Ads related to credit cards, loans, and insurance were disproportionately sent to men (57.9% versus 42.1%), according to the researchers, in spite of the fact more women than men use Facebook in the U.S. and that women on average have slightly stronger credit scores than men. Employment and housing ads were a different story. Approximately 64.8% of employment and 73.5% of housing ads the researchers surveyed were shown to a greater proportion of women than men, who saw 35.2% of employment and 26.5% of housing ads, respectively.
Users who chose not to identify their gender or labeled themselves nonbinary/transgender were rarely — if ever — shown credit ads of any type, the researchers found. In fact, across every category of ad including employment and housing, they made up only around 1% of users shown ads — perhaps because Facebook lumps nonbinary/transgender users into a nebulous “unknown” identity category.
Facebook ads also tended to discriminate along the age and education dimension, the researchers say. More housing ads (35.9%) were shown to users aged 25 to 34 years compared with users in all other age groups, with trends in the distribution indicating that the groups most likely to have graduated college and entered the labor market saw the ads more often.
The research allows for the possibility that Facebook is selective about the ads it includes in its API and that other ads corrected for distribution biases. Many previous studies have established Facebook’s ad practices are at best problematic. (Facebook claims its written policies ban discrimination and that it uses automated controls — introduced as part of the 2019 settlement — to limit when and how advertisers target ads based on age, gender, and other attributes.) But the coauthors say their intention was to start a discussion about when disproportionate ad distribution is irrelevant and when it might be harmful.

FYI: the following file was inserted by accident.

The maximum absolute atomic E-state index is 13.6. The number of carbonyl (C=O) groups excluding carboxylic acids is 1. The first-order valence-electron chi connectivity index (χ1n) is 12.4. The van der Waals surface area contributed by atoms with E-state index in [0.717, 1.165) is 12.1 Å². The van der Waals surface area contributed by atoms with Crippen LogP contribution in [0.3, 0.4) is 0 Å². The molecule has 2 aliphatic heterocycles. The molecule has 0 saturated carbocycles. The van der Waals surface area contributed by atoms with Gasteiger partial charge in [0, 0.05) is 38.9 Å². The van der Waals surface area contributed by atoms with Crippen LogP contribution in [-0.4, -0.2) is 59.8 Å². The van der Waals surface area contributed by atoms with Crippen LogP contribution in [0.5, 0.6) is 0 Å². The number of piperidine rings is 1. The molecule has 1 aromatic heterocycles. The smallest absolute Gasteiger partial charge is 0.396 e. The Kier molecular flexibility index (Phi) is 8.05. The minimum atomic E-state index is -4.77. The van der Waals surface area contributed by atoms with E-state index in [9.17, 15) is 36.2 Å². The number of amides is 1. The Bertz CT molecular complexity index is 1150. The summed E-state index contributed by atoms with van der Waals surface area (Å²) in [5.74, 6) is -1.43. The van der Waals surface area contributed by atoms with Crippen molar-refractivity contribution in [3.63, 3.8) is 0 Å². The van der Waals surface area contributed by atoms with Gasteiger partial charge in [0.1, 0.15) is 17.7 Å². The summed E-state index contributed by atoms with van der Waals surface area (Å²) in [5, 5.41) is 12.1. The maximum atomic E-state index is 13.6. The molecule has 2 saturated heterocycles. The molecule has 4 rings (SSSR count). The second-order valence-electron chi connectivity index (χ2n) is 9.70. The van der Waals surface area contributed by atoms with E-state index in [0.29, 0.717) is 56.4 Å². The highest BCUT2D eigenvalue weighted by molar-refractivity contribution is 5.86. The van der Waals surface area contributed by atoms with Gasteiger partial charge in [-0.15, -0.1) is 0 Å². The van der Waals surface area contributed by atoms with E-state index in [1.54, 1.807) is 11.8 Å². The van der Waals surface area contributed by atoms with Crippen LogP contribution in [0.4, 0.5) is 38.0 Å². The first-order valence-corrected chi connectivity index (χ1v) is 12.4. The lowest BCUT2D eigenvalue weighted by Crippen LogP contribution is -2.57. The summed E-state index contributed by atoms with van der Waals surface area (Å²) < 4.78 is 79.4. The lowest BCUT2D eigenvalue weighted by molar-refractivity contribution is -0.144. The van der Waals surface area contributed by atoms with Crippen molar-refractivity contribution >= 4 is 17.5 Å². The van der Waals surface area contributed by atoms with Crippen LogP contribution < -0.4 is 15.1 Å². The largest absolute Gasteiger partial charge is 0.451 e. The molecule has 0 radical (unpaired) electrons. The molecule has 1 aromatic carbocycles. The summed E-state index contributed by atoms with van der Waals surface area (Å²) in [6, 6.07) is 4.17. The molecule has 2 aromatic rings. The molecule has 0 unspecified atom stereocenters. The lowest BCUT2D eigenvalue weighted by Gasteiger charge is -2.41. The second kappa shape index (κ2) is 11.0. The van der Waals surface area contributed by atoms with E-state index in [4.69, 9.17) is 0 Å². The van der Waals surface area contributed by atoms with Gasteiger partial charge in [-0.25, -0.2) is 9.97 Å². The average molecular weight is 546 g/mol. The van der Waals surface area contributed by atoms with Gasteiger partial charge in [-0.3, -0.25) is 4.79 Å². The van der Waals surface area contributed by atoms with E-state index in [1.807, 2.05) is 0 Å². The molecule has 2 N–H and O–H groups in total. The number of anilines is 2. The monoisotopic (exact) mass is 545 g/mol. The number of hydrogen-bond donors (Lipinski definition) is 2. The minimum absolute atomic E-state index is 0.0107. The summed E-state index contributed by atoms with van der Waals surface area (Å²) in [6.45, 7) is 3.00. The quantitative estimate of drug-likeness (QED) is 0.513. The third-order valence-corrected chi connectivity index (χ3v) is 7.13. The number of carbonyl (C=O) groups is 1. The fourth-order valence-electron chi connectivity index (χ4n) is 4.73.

“Algorithms predict the future behavior of individuals using imperfect data that they have from past behavior of other individuals who belong to the same sociocultural group,” the coauthors wrote. “Our findings indicated that digital platforms cannot simply, as they have done, tell advertisers not to use demographic targeting if their ads are for housing, employment or credit. Instead, advertising must [be] actively monitored. In addition, platform operators must implement mechanisms that actually prevent advertisers from violating norms and policies in the first place.”
Greater oversight might be the best remedy for systems susceptible to bias. Companies like Google, Amazon, IBM, and Microsoft; entrepreneurs like Sam Altman; and even the Vatican recognize this — they’ve called for clarity around certain forms of AI, like facial recognition. Some governing bodies have begun to take steps in the right direction, like the EU, which earlier this year floated rules focused on transparency and oversight. But it’s clear from developments over the past months that much work remains to be done.
For years, some U.S. courts used algorithms known to produce unfair, race-based predictions more likely to label African American inmates at risk of recidivism. A Black man was arrested in Detroit for a crime he didn’t commit as the result of a facial recognition system. And for 70 years, American transportation planners used a flawed model that overestimated the amount of traffic roadways would actually see, resulting in potentially devastating disruptions to disenfranchised communities.
Facebook has had enough reported problems, internally and externally, around race to merit a harder, more skeptical look at its ad policies. But it’s far from the only guilty party. The list goes on, and the urgency to take active measures to fix these problems has never been greater.
Thanks for reading,
AI Staff Writer